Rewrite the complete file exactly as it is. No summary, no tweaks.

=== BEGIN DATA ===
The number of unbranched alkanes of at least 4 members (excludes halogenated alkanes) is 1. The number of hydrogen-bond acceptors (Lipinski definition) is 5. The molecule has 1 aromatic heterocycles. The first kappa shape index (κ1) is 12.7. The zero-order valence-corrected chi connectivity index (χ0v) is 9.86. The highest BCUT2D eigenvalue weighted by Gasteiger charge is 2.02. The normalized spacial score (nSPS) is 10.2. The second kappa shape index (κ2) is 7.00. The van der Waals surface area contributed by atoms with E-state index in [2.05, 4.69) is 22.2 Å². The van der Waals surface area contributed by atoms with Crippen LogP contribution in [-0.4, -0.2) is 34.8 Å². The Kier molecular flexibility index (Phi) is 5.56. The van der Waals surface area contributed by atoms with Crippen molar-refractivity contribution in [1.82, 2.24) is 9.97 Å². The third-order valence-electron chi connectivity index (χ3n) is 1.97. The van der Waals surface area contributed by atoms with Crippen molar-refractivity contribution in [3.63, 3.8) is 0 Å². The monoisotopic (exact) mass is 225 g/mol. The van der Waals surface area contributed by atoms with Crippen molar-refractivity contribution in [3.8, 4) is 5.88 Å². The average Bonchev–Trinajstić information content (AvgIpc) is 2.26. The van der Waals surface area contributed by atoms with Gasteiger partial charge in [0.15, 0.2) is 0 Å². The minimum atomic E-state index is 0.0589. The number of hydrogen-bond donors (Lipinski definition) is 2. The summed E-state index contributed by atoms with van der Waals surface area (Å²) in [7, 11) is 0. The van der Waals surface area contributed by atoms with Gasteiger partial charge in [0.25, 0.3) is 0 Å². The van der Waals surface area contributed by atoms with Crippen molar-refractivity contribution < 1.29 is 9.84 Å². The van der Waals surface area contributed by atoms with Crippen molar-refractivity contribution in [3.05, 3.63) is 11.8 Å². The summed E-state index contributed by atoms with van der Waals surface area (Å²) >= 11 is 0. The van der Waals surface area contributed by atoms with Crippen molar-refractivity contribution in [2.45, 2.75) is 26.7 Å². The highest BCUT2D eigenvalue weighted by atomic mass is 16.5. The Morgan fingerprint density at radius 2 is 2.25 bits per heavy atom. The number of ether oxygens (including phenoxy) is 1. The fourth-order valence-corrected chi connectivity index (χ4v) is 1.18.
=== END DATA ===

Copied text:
The number of unbranched alkanes of at least 4 members (excludes halogenated alkanes) is 1. The number of hydrogen-bond acceptors (Lipinski definition) is 5. The molecule has 1 aromatic heterocycles. The first kappa shape index (κ1) is 12.7. The zero-order valence-corrected chi connectivity index (χ0v) is 9.86. The highest BCUT2D eigenvalue weighted by Gasteiger charge is 2.02. The normalized spacial score (nSPS) is 10.2. The second kappa shape index (κ2) is 7.00. The van der Waals surface area contributed by atoms with E-state index in [2.05, 4.69) is 22.2 Å². The van der Waals surface area contributed by atoms with Crippen LogP contribution in [-0.4, -0.2) is 34.8 Å². The Kier molecular flexibility index (Phi) is 5.56. The van der Waals surface area contributed by atoms with Crippen molar-refractivity contribution in [1.82, 2.24) is 9.97 Å². The third-order valence-electron chi connectivity index (χ3n) is 1.97. The van der Waals surface area contributed by atoms with Crippen molar-refractivity contribution in [3.63, 3.8) is 0 Å². The monoisotopic (exact) mass is 225 g/mol. The van der Waals surface area contributed by atoms with Crippen molar-refractivity contribution in [3.8, 4) is 5.88 Å². The average Bonchev–Trinajstić information content (AvgIpc) is 2.26. The van der Waals surface area contributed by atoms with Gasteiger partial charge in [0.15, 0.2) is 0 Å². The minimum atomic E-state index is 0.0589. The number of hydrogen-bond donors (Lipinski definition) is 2. The summed E-state index contributed by atoms with van der Waals surface area (Å²) in [7, 11) is 0. The van der Waals surface area contributed by atoms with Gasteiger partial charge in [0.25, 0.3) is 0 Å². The van der Waals surface area contributed by atoms with Crippen molar-refractivity contribution < 1.29 is 9.84 Å². The van der Waals surface area contributed by atoms with Crippen molar-refractivity contribution in [3.05, 3.63) is 11.8 Å². The summed E-state index contributed by atoms with van der Waals surface area (Å²) >= 11 is 0. The van der Waals surface area contributed by atoms with Crippen molar-refractivity contribution in [2.45, 2.75) is 26.7 Å². The highest BCUT2D eigenvalue weighted by atomic mass is 16.5. The Morgan fingerprint density at radius 2 is 2.25 bits per heavy atom. The number of ether oxygens (including phenoxy) is 1. The fourth-order valence-corrected chi connectivity index (χ4v) is 1.18.